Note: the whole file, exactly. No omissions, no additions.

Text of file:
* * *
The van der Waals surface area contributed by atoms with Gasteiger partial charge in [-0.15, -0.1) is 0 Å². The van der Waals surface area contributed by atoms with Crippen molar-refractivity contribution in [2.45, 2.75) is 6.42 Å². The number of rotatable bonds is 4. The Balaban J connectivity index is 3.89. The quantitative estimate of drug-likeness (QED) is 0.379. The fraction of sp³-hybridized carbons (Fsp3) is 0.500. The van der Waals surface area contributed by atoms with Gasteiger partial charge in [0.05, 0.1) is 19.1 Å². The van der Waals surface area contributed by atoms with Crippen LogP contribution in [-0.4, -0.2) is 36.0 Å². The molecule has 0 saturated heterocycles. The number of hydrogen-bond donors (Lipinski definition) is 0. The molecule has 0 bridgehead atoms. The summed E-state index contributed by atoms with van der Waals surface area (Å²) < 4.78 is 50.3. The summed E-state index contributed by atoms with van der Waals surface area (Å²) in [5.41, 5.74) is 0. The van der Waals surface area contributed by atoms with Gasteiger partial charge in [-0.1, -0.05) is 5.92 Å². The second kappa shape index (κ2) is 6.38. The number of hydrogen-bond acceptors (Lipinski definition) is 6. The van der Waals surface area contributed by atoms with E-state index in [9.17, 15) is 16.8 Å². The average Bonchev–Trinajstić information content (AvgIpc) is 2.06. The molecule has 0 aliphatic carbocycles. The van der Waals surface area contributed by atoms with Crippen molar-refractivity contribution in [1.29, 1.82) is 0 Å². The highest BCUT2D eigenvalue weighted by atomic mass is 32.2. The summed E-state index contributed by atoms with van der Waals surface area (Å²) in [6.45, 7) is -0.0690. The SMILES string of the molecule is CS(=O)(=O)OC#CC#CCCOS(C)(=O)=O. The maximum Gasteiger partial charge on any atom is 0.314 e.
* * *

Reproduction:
The van der Waals surface area contributed by atoms with Gasteiger partial charge in [-0.15, -0.1) is 0 Å². The van der Waals surface area contributed by atoms with Crippen molar-refractivity contribution in [2.45, 2.75) is 6.42 Å². The number of rotatable bonds is 4. The Balaban J connectivity index is 3.89. The quantitative estimate of drug-likeness (QED) is 0.379. The fraction of sp³-hybridized carbons (Fsp3) is 0.500. The van der Waals surface area contributed by atoms with Gasteiger partial charge in [0.05, 0.1) is 19.1 Å². The van der Waals surface area contributed by atoms with Crippen LogP contribution in [-0.4, -0.2) is 36.0 Å². The molecule has 0 saturated heterocycles. The number of hydrogen-bond donors (Lipinski definition) is 0. The molecule has 0 bridgehead atoms. The summed E-state index contributed by atoms with van der Waals surface area (Å²) < 4.78 is 50.3. The summed E-state index contributed by atoms with van der Waals surface area (Å²) in [5.41, 5.74) is 0. The van der Waals surface area contributed by atoms with Gasteiger partial charge in [-0.1, -0.05) is 5.92 Å². The second kappa shape index (κ2) is 6.38. The number of hydrogen-bond acceptors (Lipinski definition) is 6. The van der Waals surface area contributed by atoms with E-state index in [9.17, 15) is 16.8 Å². The average Bonchev–Trinajstić information content (AvgIpc) is 2.06. The molecule has 0 aliphatic carbocycles. The van der Waals surface area contributed by atoms with Crippen molar-refractivity contribution in [1.29, 1.82) is 0 Å². The highest BCUT2D eigenvalue weighted by atomic mass is 32.2. The summed E-state index contributed by atoms with van der Waals surface area (Å²) in [6.45, 7) is -0.0690. The SMILES string of the molecule is CS(=O)(=O)OC#CC#CCCOS(C)(=O)=O. The maximum Gasteiger partial charge on any atom is 0.314 e.